If you’ve ever been involved in fundraising, you’re likely familiar with the truth behind the phrase, “Every penny counts.” Whether you’re $5 or $50,000 away from your goal, all gifts have an impact that go far beyond the donation amount because each gift from a new donor represents exactly that, a new donor. Each of those individuals has the potential to be a lifelong supporter, champion your cause, and become a powerhouse fundraiser for your nonprofit.
When you consider smaller gifts specifically, there are a few recent industry trends that prove how important small donation donors are to the health and sustainability of your organization. With that, we’ll share a few tips and examples on how to attract these donations, even if smaller, so that you’re not leaving any money (or donors) on the table.
The Importance of a Diversified Fundraising Strategy
When it comes to your donor acquisition strategy, it’s logical to prioritize high net worth donors, whose contributions can have a large impact your annual budget. However, a sustainable, diversified fundraising strategy focuses on both the donors who give large annual donations and the recurring donor who commits to donate $5 a month.
When you create a diversified strategy where your nonprofit isn’t relying too heavily on just one source of revenue—whether that’s one annual event or one $100,000 donation—you are mitigating the risk that such a huge potential loss can have on your organization.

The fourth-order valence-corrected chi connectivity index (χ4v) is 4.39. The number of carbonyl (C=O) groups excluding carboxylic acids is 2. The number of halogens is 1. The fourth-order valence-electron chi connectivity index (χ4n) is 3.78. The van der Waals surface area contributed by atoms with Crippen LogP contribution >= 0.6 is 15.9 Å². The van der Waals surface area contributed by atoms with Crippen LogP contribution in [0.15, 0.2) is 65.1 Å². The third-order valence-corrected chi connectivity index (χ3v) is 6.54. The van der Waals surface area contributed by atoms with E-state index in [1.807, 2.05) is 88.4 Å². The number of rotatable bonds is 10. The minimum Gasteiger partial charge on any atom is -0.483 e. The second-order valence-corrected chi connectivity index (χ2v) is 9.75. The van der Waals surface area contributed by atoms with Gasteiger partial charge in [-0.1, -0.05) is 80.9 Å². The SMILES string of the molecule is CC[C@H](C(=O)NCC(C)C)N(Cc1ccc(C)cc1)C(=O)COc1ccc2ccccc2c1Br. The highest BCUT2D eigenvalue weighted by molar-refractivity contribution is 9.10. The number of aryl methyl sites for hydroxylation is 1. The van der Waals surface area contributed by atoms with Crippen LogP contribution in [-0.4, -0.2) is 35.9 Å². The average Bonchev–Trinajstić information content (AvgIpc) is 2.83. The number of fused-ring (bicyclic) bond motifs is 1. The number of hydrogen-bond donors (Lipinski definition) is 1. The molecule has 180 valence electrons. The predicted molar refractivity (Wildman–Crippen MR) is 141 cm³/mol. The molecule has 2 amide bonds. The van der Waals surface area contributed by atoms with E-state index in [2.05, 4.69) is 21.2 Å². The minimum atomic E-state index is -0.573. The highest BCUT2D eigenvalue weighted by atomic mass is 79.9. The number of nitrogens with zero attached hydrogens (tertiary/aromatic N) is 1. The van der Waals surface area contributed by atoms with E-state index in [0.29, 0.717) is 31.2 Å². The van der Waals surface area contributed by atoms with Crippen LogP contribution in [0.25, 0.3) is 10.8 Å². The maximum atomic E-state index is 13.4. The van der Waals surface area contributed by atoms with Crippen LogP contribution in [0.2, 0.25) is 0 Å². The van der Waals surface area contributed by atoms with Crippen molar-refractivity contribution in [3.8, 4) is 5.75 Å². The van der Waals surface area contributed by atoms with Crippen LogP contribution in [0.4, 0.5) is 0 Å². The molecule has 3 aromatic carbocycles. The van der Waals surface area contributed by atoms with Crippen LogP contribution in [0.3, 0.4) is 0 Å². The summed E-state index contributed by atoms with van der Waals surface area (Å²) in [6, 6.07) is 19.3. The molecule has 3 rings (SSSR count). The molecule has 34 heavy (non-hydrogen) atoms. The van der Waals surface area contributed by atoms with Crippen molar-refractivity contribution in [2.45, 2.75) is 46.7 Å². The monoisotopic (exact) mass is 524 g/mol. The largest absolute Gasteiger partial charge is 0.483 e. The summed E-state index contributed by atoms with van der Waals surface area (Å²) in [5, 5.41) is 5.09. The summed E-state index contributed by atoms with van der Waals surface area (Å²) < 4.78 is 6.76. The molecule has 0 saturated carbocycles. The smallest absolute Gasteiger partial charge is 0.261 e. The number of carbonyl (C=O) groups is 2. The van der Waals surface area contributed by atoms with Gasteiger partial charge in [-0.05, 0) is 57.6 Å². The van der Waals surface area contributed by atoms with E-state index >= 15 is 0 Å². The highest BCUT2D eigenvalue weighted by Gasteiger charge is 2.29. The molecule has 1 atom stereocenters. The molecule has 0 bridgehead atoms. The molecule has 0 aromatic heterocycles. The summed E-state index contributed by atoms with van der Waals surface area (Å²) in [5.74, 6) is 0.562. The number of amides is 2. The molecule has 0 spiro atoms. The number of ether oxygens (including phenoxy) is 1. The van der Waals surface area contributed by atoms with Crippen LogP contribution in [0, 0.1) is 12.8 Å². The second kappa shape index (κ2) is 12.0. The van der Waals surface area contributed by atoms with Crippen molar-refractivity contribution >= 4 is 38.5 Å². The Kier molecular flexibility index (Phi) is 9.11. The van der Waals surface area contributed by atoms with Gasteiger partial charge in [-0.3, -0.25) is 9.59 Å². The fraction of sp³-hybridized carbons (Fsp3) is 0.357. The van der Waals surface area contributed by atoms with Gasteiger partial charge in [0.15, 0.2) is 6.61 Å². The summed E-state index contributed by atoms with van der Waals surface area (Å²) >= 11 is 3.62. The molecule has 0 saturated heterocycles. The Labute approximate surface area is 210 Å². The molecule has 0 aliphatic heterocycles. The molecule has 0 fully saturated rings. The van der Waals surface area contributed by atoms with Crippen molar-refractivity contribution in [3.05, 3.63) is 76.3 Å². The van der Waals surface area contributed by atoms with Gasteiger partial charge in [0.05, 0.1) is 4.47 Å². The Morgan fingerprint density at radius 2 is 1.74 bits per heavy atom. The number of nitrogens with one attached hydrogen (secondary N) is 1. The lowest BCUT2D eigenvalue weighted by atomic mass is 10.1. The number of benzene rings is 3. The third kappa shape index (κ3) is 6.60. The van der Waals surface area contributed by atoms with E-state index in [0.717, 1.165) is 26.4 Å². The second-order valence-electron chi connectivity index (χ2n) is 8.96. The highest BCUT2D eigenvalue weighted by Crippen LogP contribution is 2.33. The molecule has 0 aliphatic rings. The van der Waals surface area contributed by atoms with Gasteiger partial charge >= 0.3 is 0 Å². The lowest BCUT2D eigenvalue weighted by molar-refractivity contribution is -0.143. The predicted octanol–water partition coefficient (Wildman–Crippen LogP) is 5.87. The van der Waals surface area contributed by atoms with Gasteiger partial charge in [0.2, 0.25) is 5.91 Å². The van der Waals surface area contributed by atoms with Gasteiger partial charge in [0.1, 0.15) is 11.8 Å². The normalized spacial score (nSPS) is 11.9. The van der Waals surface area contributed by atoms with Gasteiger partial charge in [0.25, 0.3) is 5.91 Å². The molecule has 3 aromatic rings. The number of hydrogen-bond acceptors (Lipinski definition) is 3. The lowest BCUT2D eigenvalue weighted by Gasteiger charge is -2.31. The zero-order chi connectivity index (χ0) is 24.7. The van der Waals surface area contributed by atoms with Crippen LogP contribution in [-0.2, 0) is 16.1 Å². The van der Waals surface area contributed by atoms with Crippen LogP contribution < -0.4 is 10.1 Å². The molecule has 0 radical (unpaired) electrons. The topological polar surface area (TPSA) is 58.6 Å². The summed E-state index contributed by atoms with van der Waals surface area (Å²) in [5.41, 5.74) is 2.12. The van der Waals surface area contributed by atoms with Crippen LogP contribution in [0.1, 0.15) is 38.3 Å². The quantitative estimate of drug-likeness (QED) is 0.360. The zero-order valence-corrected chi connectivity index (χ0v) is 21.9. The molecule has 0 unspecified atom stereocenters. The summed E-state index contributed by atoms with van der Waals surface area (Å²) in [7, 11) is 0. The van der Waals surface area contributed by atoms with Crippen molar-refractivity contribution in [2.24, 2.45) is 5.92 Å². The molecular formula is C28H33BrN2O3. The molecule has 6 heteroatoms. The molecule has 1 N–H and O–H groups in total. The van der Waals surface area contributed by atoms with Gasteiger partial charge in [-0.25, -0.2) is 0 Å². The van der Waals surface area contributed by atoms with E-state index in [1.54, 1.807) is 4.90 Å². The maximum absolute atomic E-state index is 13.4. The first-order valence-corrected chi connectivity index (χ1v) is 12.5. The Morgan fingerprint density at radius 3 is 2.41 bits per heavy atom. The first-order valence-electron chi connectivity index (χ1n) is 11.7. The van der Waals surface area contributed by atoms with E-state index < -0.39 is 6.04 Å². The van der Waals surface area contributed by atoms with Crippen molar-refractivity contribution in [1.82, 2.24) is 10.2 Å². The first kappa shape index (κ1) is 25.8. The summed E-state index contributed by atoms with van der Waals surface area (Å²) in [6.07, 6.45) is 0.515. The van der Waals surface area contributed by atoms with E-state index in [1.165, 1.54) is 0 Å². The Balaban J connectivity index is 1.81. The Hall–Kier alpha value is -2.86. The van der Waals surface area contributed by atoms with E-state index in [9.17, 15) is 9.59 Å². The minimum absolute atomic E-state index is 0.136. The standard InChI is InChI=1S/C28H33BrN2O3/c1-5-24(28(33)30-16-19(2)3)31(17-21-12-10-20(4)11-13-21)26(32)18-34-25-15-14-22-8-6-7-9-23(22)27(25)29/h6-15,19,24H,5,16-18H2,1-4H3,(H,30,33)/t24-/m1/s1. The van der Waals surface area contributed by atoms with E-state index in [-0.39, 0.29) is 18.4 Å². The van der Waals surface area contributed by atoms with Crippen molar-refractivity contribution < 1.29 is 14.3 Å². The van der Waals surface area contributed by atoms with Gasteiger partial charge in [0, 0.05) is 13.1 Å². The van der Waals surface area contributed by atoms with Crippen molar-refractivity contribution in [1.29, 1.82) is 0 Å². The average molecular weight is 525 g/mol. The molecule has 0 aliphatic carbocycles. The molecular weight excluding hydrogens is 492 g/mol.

Giving by Individuals, Online Giving Declined
In 2018, giving by individuals declined by 1.1%, and this was also the first time in 50 years that giving by individuals comprised less than 70% of overall giving, according to Giving USA 2019. Even though giving by individuals represents the majority of gifts made in 2018, with $292.09 billion (or 68%) of donations coming from individual donors, 2018 was the first time that percentage declined year over year.
When it comes to online fundraising, online revenue for nonprofits only grew by 1%, according to M+R Benchmarks. This was the first time in 13 years that the average revenue growth was in the single digits. This is even more striking when compared to the 23% year-over-year growth in 2017.
Both of these findings are small decreases and by no means reason for panic, but if the reasons that fewer people donated in 2018 continue to exist, or even compound, then wouldn’t you rather have a bigger pool of donors to begin with?
There’s an Influx of Younger Donors
Generation Z, also known as “Philanthroteens,” are the upcoming generation of donors, and while they are on track to be the most socially conscious generation to date—32 percent of Gen Z donate their own money and 26 percent of 16 to 19-year-olds volunteer on a regular basis—they also are not in a position to donate large sums of money. Instead, this cohort is engaging through small donations, volunteering, and becoming peer-to-peer fundraisers.
All forms of support are impactful, but peer-to-peer fundraisers are particularly so, as Classy’s State of Modern Philanthropy: Examining Online Fundraising Trends has found peer-to-peer fundraisers typically raise 3 to 4 times more than what the typical donor would give.
This is meaningful for nonprofits because younger generations, who are likely to give smaller amounts of money, will make up a large portion of individual givers, especially considering Generation Z will boast 2.6 billion individuals by 2020. Make sure that you are not alienating this donor segment by ignoring their $5 gift, or failing to give them the same level of attention as you would a donor who gave $500.